"I think the policies are a good step towards finding common ground with the European Union, which is I think a vision that all Greeks should aspire to," a bystander told reporters. "I don't think any country can operate in isolation these days, especially a country the size of Greece."

Hennessy video report


European 'dictatorship'

Speaking to VOA in London, analyst Vanessa Rossi says it's up to Greek politicians to avert the appearance of a "European dictatorship."

"Most of this problem actually pertains to the internal situation - that is the lack of engagement between the population and its own political class and the lack of engagement with solutions to go forward," Rossi explained.

Rossi says the fate of Greece and its place in the eurozone is in Greek hands, but its grip is weak.  She says politicians must balance the needs of its people with the demands of its global partners.

"I really don't think that there is a desire with the eurozone to see member states leave," Rossi added.  "But there are conditions under which it's quite difficult to offer further assistance. We have to look at both sides of that equation and we have to make a fair deal that's agreeable to all of them."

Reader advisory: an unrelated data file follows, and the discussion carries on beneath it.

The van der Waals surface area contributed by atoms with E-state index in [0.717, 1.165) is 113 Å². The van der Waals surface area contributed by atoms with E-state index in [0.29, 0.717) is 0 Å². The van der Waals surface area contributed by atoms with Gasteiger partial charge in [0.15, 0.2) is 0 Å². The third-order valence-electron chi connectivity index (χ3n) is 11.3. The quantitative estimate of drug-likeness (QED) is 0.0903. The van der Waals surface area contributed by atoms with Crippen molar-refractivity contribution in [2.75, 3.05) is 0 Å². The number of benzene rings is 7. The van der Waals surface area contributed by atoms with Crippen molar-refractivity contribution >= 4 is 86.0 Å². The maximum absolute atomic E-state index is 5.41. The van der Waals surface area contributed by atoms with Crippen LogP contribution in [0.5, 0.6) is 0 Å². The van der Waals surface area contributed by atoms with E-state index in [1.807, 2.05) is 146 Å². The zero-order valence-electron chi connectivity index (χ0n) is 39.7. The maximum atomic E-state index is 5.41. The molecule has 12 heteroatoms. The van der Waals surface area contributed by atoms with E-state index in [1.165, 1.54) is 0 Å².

And with street battles raging in the Greek capital, without a compromise it's unclear if the government can maintain its authority.  If it fails to do so, Greece may be forced to bid farewell to its membership of the eurozone, whether it wants to or not.

You May Like

Photogallery Early Nigeria Results Show Buhari Leading; Tampering Concerns Mount

One local group monitoring polls is concerned politicians might use security agencies to 'fiddle with the election collation process' at state level More

UN: 7,300 Civilians Killed in Boko Haram Insurgency

A senior UN humanitarian official tells the United Nations Security Council 1,000 people have been killed this year More

Turkish President Warns Iran About Trying to Dominate Middle East

Warning comes amid growing concerns inside Turkey that it will be sucked into a sectarian conflict with its neighbor More

This forum has been closed.
Comments
     
There are no comments in this forum. Be first and add one

Featured Videos

Your JavaScript is turned off or you have an old version of Adobe's Flash Player. Get the latest Flash player.
Film Tells Story of Musicians in Mali Threatened by Jihadistsi
X
Greg Flakus
March 30, 2015 6:48 PM
At this year's annual South by Southwest film and music festival in Austin, Texas, some musicians from Mali were on hand to promote a film about how their lives were upturned by jihadists who destroyed ancient treasures in the city of Timbuktu and prohibited anyone from playing music under threat of death. As VOA’s Greg Flakus reports from Austin, some are afraid to return to their hometowns even though the jihadists are no longer in control there.